So, what's the bottom line?
"If I was mentoring you, I would say 'brand building takes time.' Yes, you want to make a profit and drive revenue, but you ultimately know that your gifts and talents are here to serve the world. It's really important to remember that, because during the difficult times where you're trying to build clients, you have to hold onto why you are doing it - not that it has to pay your bills or your mortgage or your rent, but because you know that your gifts and your products and your services are really going to add value to the world you have been your tribe and your world."
5) What is the biggest career mistake you, Kubi, have made?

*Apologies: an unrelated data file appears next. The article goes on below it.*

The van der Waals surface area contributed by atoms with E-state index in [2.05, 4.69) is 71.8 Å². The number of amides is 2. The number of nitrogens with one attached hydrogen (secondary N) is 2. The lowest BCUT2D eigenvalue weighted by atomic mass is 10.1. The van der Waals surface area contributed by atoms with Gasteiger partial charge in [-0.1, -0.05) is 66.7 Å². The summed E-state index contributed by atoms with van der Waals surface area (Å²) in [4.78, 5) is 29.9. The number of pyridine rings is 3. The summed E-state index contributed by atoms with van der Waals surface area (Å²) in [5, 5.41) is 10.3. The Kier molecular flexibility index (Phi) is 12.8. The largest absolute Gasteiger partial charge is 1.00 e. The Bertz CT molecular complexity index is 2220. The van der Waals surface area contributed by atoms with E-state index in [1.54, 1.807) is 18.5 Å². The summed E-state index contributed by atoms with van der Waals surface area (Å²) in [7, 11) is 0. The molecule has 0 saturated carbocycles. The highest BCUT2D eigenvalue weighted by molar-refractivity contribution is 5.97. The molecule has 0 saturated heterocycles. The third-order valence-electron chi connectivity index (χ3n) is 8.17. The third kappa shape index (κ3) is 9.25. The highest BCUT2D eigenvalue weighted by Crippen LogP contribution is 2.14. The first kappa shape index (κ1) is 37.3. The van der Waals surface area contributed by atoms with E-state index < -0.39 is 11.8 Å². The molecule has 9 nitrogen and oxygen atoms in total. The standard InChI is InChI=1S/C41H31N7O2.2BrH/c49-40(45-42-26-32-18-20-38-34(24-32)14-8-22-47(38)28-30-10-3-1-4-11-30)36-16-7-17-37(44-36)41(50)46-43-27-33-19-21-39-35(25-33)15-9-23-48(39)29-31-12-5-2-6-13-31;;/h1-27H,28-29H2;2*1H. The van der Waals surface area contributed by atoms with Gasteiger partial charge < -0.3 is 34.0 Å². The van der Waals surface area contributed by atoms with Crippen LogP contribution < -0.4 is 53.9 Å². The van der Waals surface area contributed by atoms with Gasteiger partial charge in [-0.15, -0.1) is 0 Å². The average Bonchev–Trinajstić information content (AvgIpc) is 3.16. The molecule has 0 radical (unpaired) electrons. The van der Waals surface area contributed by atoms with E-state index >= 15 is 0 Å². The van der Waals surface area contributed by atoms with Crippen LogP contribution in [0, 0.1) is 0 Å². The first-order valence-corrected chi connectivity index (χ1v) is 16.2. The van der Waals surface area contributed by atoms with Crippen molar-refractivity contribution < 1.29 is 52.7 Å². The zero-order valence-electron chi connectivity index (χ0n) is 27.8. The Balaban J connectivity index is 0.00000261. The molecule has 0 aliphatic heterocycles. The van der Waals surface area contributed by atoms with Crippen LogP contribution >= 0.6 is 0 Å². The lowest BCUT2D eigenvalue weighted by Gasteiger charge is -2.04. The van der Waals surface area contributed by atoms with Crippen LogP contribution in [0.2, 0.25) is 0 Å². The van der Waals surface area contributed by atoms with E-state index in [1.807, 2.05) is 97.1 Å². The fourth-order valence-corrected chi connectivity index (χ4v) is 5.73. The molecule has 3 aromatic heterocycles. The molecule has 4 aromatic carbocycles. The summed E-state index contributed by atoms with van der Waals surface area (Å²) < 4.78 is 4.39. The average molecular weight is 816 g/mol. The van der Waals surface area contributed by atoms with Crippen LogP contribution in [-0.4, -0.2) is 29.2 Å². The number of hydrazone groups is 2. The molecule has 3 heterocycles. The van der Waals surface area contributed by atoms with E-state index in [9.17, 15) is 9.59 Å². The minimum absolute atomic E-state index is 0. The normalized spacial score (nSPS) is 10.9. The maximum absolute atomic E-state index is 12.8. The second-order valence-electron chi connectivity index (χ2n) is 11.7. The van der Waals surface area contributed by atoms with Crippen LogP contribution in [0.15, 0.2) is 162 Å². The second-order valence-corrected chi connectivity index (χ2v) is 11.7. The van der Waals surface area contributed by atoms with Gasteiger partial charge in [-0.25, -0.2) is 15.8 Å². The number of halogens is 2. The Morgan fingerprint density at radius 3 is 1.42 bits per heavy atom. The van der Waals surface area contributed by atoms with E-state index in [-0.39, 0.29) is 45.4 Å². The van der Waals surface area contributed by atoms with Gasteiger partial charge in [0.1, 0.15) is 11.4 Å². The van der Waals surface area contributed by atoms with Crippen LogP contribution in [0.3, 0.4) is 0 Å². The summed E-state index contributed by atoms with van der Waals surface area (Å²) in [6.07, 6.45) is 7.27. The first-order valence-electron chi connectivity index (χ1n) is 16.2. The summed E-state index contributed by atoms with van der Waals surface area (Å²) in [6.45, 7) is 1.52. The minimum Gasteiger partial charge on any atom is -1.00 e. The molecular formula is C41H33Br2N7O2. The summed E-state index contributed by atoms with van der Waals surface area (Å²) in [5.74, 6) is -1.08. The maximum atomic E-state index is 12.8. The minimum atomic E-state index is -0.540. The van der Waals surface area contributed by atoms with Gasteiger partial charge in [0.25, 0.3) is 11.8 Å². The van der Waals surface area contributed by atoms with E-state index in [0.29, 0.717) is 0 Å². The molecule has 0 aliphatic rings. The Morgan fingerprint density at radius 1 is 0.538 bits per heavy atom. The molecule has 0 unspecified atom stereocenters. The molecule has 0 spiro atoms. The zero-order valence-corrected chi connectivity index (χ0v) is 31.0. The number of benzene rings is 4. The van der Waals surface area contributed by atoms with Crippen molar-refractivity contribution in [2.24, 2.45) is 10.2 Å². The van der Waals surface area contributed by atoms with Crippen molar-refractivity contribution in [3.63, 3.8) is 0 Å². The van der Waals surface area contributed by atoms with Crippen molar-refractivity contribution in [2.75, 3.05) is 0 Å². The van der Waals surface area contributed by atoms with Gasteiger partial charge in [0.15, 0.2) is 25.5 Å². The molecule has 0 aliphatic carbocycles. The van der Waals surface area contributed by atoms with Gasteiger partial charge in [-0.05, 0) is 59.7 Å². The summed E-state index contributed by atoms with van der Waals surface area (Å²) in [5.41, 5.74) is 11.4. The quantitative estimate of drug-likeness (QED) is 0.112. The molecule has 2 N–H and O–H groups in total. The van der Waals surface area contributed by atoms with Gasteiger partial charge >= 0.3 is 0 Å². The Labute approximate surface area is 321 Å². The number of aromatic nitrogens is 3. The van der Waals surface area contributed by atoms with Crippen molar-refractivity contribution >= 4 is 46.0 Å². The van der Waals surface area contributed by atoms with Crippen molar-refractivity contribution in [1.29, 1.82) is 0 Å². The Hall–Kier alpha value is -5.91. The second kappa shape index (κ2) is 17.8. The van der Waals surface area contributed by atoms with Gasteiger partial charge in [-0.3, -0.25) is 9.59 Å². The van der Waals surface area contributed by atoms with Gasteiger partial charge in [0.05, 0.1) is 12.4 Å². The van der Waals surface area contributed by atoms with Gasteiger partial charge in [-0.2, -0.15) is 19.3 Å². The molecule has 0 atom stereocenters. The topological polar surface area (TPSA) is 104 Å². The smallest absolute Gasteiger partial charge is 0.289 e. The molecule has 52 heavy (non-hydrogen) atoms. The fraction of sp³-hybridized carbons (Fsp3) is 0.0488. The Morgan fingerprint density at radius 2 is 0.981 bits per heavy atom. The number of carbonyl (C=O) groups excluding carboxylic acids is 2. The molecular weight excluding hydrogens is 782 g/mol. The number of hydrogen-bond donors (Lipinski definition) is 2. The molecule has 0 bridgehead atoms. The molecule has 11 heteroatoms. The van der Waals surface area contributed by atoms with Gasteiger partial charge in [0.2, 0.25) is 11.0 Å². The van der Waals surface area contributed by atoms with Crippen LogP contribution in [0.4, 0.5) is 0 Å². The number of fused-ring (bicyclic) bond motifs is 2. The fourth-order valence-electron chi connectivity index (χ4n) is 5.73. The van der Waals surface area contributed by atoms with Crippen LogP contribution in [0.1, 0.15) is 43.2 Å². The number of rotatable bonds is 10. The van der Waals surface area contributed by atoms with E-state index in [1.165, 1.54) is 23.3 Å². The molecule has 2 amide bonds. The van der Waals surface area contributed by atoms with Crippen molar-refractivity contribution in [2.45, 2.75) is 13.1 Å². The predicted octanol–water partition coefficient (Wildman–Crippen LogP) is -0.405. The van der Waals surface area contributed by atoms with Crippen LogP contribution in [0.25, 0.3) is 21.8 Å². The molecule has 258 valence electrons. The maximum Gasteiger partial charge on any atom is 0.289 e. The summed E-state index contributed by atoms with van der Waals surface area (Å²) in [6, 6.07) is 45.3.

"I think the biggest career mistake that I made was not believing in me enough earlier in my career. The first ten years in my career, even though I was doing amazing things, I felt like a fraud. I had imposter syndrome. And that comes from not believing in your own source, I didn't believe in me the way that I should have. I internalized racism and sexism, and I thought that being black and being female was my hindrance. And actually, it wasn't until my mid to late 30s that I began to appreciate that being black and female is my superpower. It is the thing that separates me from my competitors, who in my industry are predominately males in their 50s and white. So I think the biggest mistake in my career and the thing that I teach people about is really own your superpower. And normally, your superpower is the very thing that isn't super! If I just would have held on and believed in myself earlier, I probably would have made more money quicker."